Researchers from AMBER, the SFI Research Centre for Advanced Materials and BioEngineering, at Trinity College Dublin, in collaboration with I-Form, the SFI Research Centre for Advanced Manufacturing, at University College Dublin, have today announced how the development of a new material, called MXene inks, will greatly aid the development of the next generation of smart wearable devices – otherwise known as e-wearables and e-textiles.

In a new study, published in Nature Communications, a leading international science journal, Professor Valeria Nicolosi, AMBER and I-Form lead Investigator on the project, has announced how this new material could address the issue of energy supply for the smart wearable market. The smart wearable market has seen significant growth of late and is due to grow to $51 Billion by 2022. However, the development of such e-wearables has so far been greatly overshadowed by the power supply issue, as a traditional battery is unsustainable and not convenient.

Professor Valeria Nicolosi, AMBER and I-Form lead Investigator on the project, and Professor of Nanomaterials & Advanced Microscopy at Trinity College Dublin, said: “Smart wearables have battery requirements that so far have been fulfilled by detachable batteries (which are usually cumbersome battery packs that limit the size and geometry of these wearables). With our new research, we have demonstrated that we can manufacture energy storage devices (supercapacitors) that can be easily 3D printed on virtually any substance and on any shape or pattern. They are thin, flat, flexible and can take virtually any geometry/design (i.e. be embedded within the particular design of any wearable) solving all the issues related to power-supply in smart wearables.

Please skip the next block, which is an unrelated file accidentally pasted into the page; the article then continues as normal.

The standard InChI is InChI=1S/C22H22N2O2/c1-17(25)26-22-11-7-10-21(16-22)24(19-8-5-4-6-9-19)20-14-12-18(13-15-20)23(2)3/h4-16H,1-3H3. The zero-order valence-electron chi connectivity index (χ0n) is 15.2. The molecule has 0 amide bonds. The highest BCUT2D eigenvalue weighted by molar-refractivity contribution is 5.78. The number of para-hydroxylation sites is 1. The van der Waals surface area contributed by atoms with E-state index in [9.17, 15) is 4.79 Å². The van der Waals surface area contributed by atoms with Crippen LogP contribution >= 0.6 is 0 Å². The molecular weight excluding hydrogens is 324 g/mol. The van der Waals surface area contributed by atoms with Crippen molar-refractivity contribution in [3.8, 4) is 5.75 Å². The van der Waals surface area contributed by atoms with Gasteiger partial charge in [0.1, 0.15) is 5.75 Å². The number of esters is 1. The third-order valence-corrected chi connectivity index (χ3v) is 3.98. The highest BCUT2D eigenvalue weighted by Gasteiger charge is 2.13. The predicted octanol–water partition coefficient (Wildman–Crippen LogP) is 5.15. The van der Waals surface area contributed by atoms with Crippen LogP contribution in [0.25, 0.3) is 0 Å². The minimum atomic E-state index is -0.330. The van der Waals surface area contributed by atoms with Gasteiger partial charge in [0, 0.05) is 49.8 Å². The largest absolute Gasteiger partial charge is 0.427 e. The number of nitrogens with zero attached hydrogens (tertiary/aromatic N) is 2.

“This new study effectively demonstrates how a readily scalable technology can be used for the development of inexpensive and high-performance energy storage devices (based on MXenes inks). This could have huge potential for the development of the next generation of smart wearables and even textile-electronics.”

Smart wearable devices refer to items that can perform electronic functions and are perceived as a way to add features into common wearable devices. New smart wearable electronics come to the market with functionalities such as: heat regulation, luminescent, touch, and sensitivity. These functionalities are useful for several applications in different fields such as: healthcare, sports, space exploration, and gaming.

Professor Mick Morris, Director of AMBER and Professor in Trinity’s School of Chemistry, said: “Today’s announcement is another example of excellent research with real potential impact from our AMBER team. At AMBER, we are a world-class centre of scientific excellence and we aim to provide solutions to the challenges facing society and industry. I commend Professor Nicolosi and her team for this new study.”

I-Form Director Professor Denis Dowling, of the UCD School of Mechanical and Materials Engineering, said: “The development of the new MXene ink, combined with the ability to process it through 3D printing to form energy storage devices, shows the importance of integrating materials development and processing, which are respectively the core focus research areas of the AMBER and I-Form SFI Research Centres. Professor Nicolosi and her team’s research promises real impact for a multitude of sectors.”

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